Lack of preparation for abortion services

 

Sir, – Special adviser, Dr Peter Boylan stated that the new abortion services will be “unrecognisable” in a year’s time from how they will appear on January 1st – the date for implementation set by Minister for Health Simon Harris. (Home News, December 16th). This comment is a cause of deep concern for clinicians who will be working in maternity units on day one and afterwards, when these services are rolled out. The Minister says, “We need clinical leadership to prevail”.

In October, members of the Institute of Obstetricians and Gynaecologists were requested to develop clinical guidelines for the introduction of the new abortion services. Those of us involved in the development of guidelines have done so on top of busy clinical and academic work-loads, after-hours, and with minimal administrative support.

The rushed methodology employed by the Department of Health and HSE for ratification and implementation has been worryingly different from the standards laid down in their own National Clinical Effectiveness Committee’s “Standards for Clinical Practice Guidance” (DoH, 2015) and “National Framework for Developing Policies, Procedures, Protocols and Guidelines” (HSE, 2016).

Eleventh hour production of guidelines and a national model of care are no more than tick-box exercises unless accompanied by meaningful education and training. Although abortions have taken place in our maternity units under current legislation to save the life of the mother – there is little or no expertise in surgical abortion (which is different in important respects to the surgical treatment of miscarriage) and no experience in feticide in the country.

Although most abortions will take place outside hospitals, it is essential that primary care and hospital services are fully integrated – and they are not universally so at present.

Finally, the HSE’s model of care document and new policy on conscientious objection has not been widely reviewed or shared.

It is correct to say there are “infrastructural deficits” in the Irish healthcare system (News, 16th December). Our maternity units are overcrowded and understaffed and many do not have the appropriate clinical spaces to provide the respectful care needed by women experiencing crisis or complicated pregnancies. There has also been a failure to involve midwives, nurses, anaesthetists, paediatricians and other healthcare professionals in meaningful discussions and planning. Many of our staff are unprepared and will not be sure what to say or do if new services are rolled out on New Year’s Day.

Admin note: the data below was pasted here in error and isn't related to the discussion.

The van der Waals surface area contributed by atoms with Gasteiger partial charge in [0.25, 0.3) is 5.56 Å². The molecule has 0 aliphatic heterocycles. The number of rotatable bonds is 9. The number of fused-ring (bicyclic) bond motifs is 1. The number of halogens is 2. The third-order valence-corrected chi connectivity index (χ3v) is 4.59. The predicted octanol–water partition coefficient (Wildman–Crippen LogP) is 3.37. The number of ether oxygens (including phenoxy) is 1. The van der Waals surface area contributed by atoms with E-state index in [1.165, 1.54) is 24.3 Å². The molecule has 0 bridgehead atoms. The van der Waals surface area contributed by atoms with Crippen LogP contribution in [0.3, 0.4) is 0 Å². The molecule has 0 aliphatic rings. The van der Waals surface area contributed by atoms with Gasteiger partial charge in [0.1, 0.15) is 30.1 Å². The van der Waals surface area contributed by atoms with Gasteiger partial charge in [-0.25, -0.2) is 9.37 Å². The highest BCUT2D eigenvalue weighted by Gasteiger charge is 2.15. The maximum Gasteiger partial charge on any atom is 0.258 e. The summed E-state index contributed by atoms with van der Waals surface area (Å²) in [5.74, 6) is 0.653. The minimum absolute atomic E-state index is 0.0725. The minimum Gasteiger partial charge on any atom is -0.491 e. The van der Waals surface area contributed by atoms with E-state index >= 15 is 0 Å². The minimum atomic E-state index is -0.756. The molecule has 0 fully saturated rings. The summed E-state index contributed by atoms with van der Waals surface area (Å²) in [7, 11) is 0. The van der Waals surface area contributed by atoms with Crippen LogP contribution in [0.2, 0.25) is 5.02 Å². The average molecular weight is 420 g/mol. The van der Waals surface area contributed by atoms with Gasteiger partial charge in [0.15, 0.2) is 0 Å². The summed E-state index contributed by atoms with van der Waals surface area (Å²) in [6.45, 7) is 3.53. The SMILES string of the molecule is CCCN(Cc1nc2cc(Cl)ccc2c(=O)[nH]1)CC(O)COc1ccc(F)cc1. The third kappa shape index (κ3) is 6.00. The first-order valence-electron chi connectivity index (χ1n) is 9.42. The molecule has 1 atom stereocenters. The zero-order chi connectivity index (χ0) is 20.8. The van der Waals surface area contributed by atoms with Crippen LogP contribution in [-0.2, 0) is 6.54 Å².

But our problems run a lot deeper than this. We do not have formal pathways in place to ensure all women have access to ultrasound services or fetal medicine expertise. In fact, many maternity units still do not offer routine dating or anomaly scans.

Our ratio of consultant obstetricians and gynaecologists to the female population remains one of the lowest in the OECD and many consultant colleagues have expressed conscientious objections to direct involvement. Legitimate concerns expressed are put down to fear of change rather than fear of clinical risk.

The introduction of piecemeal services on January 1st will result in geographic inequity, difficult clinical choices and missed deadlines for early abortions.

As clinicians dedicated to the care of women, we recognise the urgent need to end self-medication and travel abroad.

We are also pragmatists and accept it will take some time to address many of our longstanding infrastructural deficiencies. The response to these harsh realities, however, is not to introduce a disjointed and inadequately resourced service on January 1st. In the Irish healthcare system, promises of investments-to-follow seldom materialise – once services are started and other priorities emerge.

Those of us who have worked abroad have seen how well-organised, woman-centred, abortion services can provide high-quality compassionate care in early and late pregnancy. When it comes to abortion, Irish women deserve excellence of care – nothing less. Building on the current momentum and the commitment of all involved, this can be achieved by waiting a few months to complete essential preparations and to put the necessary resources into place. Passing legislation is not the same as setting up a clinical service.

We wish to reassure the women of Ireland that we will look after them and continue to advocate that they get the services that they deserve.

Furthermore, we will insist that the HSE and the Department of Health meet their responsibilities and commit to ongoing engagement with clinicians to resource our maternity units to the highest standards. The understandable passion to finally provide abortion care in Ireland should not blind us to the clinical reality of how unprepared we are. In expressing our concerns, we believe that we are demonstrating the clinical leadership that the Minister for Health has called for. – Yours, etc,

Dr BRIDGETTE BYRNE,

Coombe Women and Infants

University Hospital & RCSI;

Prof CHRIS FITZPATRICK,

Associate Prof MAIREAD

KENNELLY,

Associate Prof AISLING

MARTIN, Coombe

Women and Infants

University Hospital & UCD;

Dr SHARON SHEEHAN,

Master/CEO, Coombe

Women and Infants

University Hospital;

Dr KEELIN

O’DONOGHUE, Cork

University Maternity

Hospital & UCC; Dr NOIRIN

RUSSELL, Cork University

Maternity Hospital;

Prof FIONNUALA

MCAULIFFE, National

Maternity Hospital & UCD;

Dr PETER MC PARLAND,

National Maternity Hospital;

Dr JENNY WALSH,

National Maternity Hospital,

Dr NANDINI RAVIKUMAR,

Midland Regional Hospital

at Mullingar; Ass Prof

ELIZABETH DUNN,

Wexford General Hospital &

UCD & Dr FRANCOIS

GARDEIL, Wexford

General Hospital.